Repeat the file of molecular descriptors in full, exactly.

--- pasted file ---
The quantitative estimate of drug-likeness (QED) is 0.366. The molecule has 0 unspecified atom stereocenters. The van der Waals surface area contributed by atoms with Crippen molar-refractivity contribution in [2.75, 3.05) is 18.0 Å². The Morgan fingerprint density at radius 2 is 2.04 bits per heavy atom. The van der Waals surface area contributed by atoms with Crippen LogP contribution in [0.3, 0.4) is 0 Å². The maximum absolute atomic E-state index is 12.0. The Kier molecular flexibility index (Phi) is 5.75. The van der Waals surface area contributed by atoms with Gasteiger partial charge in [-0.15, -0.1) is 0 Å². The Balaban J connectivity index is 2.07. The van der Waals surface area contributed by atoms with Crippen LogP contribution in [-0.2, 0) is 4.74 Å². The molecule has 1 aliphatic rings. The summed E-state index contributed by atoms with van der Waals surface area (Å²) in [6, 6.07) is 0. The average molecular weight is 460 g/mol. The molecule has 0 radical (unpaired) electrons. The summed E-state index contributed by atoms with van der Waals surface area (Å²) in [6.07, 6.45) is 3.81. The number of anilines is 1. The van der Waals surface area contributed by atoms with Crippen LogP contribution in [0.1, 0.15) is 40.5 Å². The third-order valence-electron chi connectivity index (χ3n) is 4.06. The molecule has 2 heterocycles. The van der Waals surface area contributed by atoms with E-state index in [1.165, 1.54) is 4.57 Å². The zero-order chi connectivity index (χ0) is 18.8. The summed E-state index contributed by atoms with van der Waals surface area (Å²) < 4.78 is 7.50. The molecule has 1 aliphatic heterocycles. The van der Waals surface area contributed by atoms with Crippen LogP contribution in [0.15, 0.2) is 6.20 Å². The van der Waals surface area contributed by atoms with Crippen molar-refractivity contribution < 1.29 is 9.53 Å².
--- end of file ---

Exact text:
The quantitative estimate of drug-likeness (QED) is 0.366. The molecule has 0 unspecified atom stereocenters. The van der Waals surface area contributed by atoms with Crippen molar-refractivity contribution in [2.75, 3.05) is 18.0 Å². The Morgan fingerprint density at radius 2 is 2.04 bits per heavy atom. The van der Waals surface area contributed by atoms with Crippen LogP contribution in [0.3, 0.4) is 0 Å². The maximum absolute atomic E-state index is 12.0. The Kier molecular flexibility index (Phi) is 5.75. The van der Waals surface area contributed by atoms with Gasteiger partial charge in [-0.15, -0.1) is 0 Å². The Balaban J connectivity index is 2.07. The van der Waals surface area contributed by atoms with Crippen LogP contribution in [-0.2, 0) is 4.74 Å². The molecule has 1 aliphatic rings. The summed E-state index contributed by atoms with van der Waals surface area (Å²) in [6, 6.07) is 0. The average molecular weight is 460 g/mol. The molecule has 0 radical (unpaired) electrons. The summed E-state index contributed by atoms with van der Waals surface area (Å²) in [6.07, 6.45) is 3.81. The number of anilines is 1. The van der Waals surface area contributed by atoms with Crippen LogP contribution in [0.1, 0.15) is 40.5 Å². The third-order valence-electron chi connectivity index (χ3n) is 4.06. The molecule has 2 heterocycles. The van der Waals surface area contributed by atoms with E-state index in [1.165, 1.54) is 4.57 Å². The zero-order chi connectivity index (χ0) is 18.8. The summed E-state index contributed by atoms with van der Waals surface area (Å²) < 4.78 is 7.50. The molecule has 1 aliphatic heterocycles. The van der Waals surface area contributed by atoms with Crippen LogP contribution in [0.15, 0.2) is 6.20 Å². The van der Waals surface area contributed by atoms with Crippen molar-refractivity contribution < 1.29 is 9.53 Å².